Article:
Based on advice from the National Health and Medical Research Council (NHMRC), the safest option for women is to abstain from drinking if they are pregnant, planning a pregnancy or breastfeeding.
Alcohol and pregnancy
The safest option for women is to abstain from drinking if they are pregnant, planning a pregnancy or breastfeeding.
The safest choice for your baby is to abstain from drinking alcohol.
Alcohol crosses from the mother’s blood stream into the baby’s blood stream and can affect the baby’s development. If you are pregnant and drink then so does your baby and that can cause harm.
What if you drank before you knew you were pregnant?
If you consumed alcohol before you knew you were pregnant and have concerns, it’s important to talk to your doctor or obstetrician.
The risks of alcohol on pregnancy
- Fetal Alcohol Spectrum Disorder (FASD) is a term used to describe a range of disabilities and a continuum of effects that may arise from prenatal alcohol exposure. It includes diagnoses such as Fetal Alcohol Syndrome (FAS), partial Fetal Alcohol Syndrome (pFAS), Alcohol Related Neurodevelopmental Disorders (ARND) and Alcohol Related Birth Defects (ARBD).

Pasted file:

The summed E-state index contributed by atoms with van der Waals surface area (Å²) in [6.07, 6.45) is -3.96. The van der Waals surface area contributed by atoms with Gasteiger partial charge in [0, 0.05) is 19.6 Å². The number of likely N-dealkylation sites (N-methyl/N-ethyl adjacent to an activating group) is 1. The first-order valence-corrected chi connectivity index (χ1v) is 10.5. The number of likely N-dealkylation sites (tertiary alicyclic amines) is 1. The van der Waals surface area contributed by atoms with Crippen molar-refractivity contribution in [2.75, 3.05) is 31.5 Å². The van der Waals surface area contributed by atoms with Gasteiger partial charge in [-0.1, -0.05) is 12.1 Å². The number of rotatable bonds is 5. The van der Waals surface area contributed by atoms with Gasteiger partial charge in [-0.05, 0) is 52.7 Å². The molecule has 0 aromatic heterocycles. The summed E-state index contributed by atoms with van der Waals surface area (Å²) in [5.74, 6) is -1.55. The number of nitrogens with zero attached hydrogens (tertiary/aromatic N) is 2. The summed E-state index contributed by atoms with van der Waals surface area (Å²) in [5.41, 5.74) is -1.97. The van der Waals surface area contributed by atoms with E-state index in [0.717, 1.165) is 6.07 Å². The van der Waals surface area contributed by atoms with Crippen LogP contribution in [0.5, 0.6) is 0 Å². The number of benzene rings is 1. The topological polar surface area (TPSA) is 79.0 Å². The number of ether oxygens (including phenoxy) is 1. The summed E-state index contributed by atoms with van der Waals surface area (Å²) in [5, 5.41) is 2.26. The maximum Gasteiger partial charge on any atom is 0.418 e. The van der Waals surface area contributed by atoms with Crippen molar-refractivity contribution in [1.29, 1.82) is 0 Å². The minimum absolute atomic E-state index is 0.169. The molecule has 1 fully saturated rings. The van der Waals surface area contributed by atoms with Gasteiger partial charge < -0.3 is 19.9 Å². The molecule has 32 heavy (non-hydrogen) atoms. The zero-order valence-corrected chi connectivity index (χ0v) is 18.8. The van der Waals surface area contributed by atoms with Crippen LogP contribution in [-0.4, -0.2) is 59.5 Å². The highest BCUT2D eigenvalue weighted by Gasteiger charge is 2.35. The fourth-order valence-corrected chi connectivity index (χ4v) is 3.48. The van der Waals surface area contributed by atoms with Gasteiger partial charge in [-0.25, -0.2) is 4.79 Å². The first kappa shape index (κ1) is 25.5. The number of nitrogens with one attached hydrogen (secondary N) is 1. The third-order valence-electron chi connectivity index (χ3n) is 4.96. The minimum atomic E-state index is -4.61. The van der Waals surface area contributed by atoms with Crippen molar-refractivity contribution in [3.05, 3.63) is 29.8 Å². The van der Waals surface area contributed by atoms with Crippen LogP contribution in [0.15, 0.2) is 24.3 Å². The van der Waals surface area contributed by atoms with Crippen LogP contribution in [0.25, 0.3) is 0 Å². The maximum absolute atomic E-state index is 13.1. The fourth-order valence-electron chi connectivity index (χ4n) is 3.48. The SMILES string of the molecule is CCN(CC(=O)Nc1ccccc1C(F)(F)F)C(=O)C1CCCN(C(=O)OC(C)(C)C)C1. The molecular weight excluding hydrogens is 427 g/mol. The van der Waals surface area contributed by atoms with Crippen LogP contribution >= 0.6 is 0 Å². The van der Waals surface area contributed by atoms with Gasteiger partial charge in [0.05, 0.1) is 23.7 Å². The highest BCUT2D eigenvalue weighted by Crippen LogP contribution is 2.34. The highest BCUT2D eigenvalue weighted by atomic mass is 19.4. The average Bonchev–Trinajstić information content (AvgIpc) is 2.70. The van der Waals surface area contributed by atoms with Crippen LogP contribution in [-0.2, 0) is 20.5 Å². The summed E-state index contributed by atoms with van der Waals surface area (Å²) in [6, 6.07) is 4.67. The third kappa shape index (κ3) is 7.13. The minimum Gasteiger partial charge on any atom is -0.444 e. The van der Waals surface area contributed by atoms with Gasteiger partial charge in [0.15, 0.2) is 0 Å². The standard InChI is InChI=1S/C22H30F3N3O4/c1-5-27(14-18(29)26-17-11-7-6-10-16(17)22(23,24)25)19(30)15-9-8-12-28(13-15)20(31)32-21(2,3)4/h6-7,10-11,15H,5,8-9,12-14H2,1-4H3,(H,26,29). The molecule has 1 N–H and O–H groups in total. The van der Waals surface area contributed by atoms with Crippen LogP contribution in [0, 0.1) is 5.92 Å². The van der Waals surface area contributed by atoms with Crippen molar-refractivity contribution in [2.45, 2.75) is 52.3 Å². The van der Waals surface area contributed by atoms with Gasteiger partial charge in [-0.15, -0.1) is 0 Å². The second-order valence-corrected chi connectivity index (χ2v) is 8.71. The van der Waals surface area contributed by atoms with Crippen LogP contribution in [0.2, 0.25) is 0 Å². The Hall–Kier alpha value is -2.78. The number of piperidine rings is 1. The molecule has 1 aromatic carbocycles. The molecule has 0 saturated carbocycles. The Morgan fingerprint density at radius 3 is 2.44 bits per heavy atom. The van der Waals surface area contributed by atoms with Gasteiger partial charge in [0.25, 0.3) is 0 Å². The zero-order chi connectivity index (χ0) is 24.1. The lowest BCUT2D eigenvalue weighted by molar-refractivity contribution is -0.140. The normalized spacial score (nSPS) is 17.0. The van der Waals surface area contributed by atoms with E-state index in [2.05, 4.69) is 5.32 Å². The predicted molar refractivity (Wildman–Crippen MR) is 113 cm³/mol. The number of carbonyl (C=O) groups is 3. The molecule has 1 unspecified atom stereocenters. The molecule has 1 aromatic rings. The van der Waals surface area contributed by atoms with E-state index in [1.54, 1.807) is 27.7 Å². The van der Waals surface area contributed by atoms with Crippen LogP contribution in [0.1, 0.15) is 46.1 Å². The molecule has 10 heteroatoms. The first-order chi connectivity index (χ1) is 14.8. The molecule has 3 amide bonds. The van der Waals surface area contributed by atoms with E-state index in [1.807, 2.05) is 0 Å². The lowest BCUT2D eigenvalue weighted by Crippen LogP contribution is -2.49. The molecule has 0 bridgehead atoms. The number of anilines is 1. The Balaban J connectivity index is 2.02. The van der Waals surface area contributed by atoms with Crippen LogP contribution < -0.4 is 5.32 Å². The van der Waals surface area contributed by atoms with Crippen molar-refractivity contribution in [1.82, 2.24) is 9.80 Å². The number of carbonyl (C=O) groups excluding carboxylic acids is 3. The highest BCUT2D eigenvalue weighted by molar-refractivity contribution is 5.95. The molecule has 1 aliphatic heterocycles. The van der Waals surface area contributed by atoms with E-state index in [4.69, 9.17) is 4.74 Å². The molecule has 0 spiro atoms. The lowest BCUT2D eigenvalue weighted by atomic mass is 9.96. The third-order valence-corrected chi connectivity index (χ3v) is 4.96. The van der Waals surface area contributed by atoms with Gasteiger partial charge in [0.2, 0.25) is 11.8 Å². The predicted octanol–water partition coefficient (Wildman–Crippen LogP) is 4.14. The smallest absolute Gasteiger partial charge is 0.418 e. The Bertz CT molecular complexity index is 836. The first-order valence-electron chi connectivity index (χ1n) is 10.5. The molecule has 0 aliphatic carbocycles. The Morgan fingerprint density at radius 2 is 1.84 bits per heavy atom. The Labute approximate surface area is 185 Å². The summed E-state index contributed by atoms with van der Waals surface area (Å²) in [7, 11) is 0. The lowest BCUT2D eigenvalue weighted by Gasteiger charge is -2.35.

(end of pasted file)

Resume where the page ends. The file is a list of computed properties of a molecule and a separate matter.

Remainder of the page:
- Prenatal alcohol exposure can cause Fetal Alcohol Spectrum Disorder (FASD). This is a term used to describe a range of conditions that result from brain damage caused by alcohol exposure before birth. Other effects of alcohol exposure during pregnancy can include miscarriage, still birth, premature birth and low birth weight.
Alcohol & breastfeeding
The amount of alcohol in your blood is the same as the amount of alcohol in your breastmilk. It’s therefore recommended that you should avoid drinking alcohol while breastfeeding.
For more information on this topic visit: